President Obama spoke at D.C.’s historic Vermont Ave. Baptist church, and stood at the podium where Dr. King himself once stood, in February 1968, as part of a series of speeches entitled “In search of a sense of direction.” Obama clearly didn’t miss the symbolism, and in his remarks he acknowledged that a year into “yes we can,” many of those who believed in him have become dispirited, saying:
… on the heels of that victory over a year ago, there were some who suggested that somehow we had entered into a post-racial America, all those problems would be solved. There were those who argued that because I had spoke of a need for unity in this country that our nation was somehow entering into a period of post-partisanship. That didn’t work out so well. There was a hope shared by many that life would be better from the moment that I swore that oath.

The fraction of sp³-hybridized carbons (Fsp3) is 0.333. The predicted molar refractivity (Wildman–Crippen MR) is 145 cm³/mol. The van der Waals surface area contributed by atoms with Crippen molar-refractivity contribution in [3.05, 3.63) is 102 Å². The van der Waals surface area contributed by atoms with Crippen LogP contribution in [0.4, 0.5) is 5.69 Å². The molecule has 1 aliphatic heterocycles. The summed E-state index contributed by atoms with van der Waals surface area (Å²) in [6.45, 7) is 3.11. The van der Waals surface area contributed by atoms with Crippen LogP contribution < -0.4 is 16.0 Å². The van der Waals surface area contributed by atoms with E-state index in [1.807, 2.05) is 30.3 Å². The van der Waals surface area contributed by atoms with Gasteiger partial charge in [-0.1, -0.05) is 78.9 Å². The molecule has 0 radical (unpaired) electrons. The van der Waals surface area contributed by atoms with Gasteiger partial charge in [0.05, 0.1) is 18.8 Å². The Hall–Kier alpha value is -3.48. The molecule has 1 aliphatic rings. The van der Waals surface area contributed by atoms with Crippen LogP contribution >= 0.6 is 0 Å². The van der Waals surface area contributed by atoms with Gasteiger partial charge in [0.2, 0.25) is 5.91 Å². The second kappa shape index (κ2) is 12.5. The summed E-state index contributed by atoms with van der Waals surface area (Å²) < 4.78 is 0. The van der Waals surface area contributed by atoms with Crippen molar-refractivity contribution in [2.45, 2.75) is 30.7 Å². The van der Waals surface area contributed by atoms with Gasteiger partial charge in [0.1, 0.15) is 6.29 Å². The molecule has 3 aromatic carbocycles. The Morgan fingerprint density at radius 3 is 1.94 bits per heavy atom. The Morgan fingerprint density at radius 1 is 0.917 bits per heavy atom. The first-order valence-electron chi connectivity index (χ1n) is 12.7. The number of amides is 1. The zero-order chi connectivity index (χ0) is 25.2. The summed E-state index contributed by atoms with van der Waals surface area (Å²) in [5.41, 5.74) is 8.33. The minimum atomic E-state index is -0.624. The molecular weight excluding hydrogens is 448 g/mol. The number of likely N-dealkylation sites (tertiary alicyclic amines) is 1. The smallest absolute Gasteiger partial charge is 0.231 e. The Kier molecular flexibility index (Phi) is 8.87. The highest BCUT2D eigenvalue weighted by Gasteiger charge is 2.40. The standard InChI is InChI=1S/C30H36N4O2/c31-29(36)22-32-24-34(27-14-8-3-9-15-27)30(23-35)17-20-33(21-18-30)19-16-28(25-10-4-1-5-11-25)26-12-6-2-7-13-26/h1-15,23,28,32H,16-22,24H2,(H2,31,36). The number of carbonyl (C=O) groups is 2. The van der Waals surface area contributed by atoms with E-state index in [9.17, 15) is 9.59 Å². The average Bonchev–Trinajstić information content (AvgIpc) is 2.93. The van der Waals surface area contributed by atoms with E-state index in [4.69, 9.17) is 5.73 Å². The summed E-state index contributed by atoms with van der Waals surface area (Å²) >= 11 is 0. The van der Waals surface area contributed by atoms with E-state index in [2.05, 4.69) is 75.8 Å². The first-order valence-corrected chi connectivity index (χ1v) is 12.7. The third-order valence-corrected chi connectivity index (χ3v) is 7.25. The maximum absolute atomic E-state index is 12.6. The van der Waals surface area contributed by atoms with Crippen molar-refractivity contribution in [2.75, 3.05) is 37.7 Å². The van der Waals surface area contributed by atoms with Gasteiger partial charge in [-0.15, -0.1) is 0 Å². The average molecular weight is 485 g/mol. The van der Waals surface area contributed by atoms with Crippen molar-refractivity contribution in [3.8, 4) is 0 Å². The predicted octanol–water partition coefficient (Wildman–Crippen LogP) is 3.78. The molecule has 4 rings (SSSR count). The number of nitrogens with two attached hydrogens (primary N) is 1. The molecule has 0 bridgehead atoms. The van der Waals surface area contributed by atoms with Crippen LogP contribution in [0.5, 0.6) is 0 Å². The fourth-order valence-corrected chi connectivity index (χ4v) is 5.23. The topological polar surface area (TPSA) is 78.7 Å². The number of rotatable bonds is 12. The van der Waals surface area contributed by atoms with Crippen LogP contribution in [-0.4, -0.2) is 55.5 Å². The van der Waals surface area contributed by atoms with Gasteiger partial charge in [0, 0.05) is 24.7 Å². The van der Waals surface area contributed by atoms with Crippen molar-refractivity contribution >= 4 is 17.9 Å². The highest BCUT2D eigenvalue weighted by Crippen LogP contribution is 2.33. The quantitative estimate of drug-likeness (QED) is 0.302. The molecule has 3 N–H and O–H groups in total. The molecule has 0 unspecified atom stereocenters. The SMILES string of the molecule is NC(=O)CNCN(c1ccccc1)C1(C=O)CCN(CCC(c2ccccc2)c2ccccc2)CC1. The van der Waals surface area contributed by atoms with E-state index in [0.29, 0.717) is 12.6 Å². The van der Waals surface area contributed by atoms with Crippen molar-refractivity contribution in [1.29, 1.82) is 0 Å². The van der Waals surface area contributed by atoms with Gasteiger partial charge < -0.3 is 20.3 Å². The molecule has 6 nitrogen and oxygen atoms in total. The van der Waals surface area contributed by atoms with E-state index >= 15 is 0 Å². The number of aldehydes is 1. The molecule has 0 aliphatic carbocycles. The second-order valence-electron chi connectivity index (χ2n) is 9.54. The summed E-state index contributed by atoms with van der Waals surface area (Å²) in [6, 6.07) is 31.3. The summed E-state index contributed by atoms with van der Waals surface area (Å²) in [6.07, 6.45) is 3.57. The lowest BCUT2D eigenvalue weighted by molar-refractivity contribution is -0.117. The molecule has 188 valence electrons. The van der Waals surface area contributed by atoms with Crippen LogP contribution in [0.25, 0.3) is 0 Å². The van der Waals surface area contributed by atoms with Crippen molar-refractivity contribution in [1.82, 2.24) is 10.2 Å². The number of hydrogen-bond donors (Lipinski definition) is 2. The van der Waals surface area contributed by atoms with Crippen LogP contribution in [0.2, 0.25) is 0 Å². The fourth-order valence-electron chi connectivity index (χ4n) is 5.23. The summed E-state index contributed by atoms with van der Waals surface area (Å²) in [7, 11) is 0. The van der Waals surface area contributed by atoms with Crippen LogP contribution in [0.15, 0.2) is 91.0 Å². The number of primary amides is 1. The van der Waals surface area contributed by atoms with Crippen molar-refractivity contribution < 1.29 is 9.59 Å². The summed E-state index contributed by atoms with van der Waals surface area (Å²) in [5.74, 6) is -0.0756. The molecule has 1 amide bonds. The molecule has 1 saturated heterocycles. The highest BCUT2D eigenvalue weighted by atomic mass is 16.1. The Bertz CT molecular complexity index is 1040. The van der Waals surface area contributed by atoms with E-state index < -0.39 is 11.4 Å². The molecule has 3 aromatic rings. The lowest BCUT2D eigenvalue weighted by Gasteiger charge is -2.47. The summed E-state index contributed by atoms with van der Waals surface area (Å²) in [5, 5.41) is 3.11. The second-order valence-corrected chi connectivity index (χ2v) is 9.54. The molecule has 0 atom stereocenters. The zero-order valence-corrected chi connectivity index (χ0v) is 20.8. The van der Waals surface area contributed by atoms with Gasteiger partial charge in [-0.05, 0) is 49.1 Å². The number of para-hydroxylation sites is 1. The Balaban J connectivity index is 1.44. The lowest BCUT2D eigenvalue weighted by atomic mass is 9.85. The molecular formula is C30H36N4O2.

Obama acknowledged the frustration, and even anger that people feel, and challenged what he calls the “Joshua generation” to press forward. He even explained his trademark cool demeanor, saying that “it’s faith that keeps me calm.” Watch: